Sliding filament model of muscle contraction

Sliding filament model of muscle contraction.

Consisting of muscles, ligaments, tendons, bones and cartilage, the musculoskeletal system supports the body, provides for motion, and protects vital organs. Muscle cells are specialized to use chemical energy to produce mechanical force. Three types of muscle can be identified: skeletal muscle, smooth muscle, and cardiac muscle. The other primary tissue type within the musculoskeletal system is bone, a specialized connective tissue consisting of a collagenous matrix impregnated with calcium phosphate and other minerals. Bones serve as the main storage system for calcium and phosphorus. Bones also contain critical components of the hematopoietic system.

WikiPremed Resources

The Musculoskeletal System Images
Image gallery for study with links to larger teaching JPEGs for classroom presentation

Question Drill for The Musculoskeletal System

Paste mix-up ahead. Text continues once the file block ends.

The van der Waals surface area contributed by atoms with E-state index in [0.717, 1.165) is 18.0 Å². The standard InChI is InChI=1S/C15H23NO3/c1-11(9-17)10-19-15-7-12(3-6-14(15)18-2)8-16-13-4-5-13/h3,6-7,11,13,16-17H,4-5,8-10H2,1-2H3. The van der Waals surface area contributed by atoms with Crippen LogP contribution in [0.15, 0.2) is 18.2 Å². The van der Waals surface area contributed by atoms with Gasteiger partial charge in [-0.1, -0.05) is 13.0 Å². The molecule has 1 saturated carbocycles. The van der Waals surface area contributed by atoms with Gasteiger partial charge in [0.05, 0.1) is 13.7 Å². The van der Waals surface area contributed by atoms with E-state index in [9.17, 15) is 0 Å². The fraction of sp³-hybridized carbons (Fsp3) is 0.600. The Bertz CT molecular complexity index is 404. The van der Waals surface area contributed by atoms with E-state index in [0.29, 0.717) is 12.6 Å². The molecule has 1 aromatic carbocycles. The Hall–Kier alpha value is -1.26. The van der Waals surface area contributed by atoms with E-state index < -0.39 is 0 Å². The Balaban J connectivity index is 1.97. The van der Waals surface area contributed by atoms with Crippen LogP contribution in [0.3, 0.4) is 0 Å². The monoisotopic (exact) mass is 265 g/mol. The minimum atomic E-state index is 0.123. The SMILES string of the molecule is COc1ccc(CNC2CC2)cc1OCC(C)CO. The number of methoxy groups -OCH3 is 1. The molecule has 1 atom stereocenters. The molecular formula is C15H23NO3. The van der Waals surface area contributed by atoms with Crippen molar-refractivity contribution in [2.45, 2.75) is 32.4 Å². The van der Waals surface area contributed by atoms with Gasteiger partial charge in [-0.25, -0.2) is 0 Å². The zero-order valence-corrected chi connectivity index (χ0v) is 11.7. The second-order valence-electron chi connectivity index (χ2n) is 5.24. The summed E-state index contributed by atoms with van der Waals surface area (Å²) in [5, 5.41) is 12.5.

Conceptual Vocabulary Self-Test

Basic Terms Crossword Puzzle

Basic Puzzle Solution

Learning Goals


Be able to describe the top-down structure of skeletal muscle tissue from muscle fiber, to myofibril, to sarcomere.

Be prepared to describe what occurs as the thin and thick filaments of a sarcomere slide over one another in muscle contraction in terms of changes in A band, I band, H zone, M line, and Z disc.

Comprehend the cellular physiology of skeletal muscle contraction beginning with release of calcium ions from the sarcoplasmic reticulum, the effect on the regulatory proteins troponin and tropomysin, and the power stroke involving actin and myosin.

Be familiar with how a nerve impulse at the neuromuscular junction triggers muscle contraction through coupling by calcium ion release from T tubules within the muscle fiber.

Be ready to describe the alternative pools of high energy phosphate in skeletal muscle which maintain a ready supply of ATP for contraction. Understand the concept of oxygen debt.

Know the differences between types of skeletal muscle fibers in terms of myoglobin content, capillary density, mitochondrial density, twitch speed, and resistance to fatigue.

Be able to compare and contrast the structure of smooth and cardiac muscle cells with skeletal muscle fibers.

Understand where you will find smooth muscle in the body and be able to describe the mechanisms by which contraction is triggered.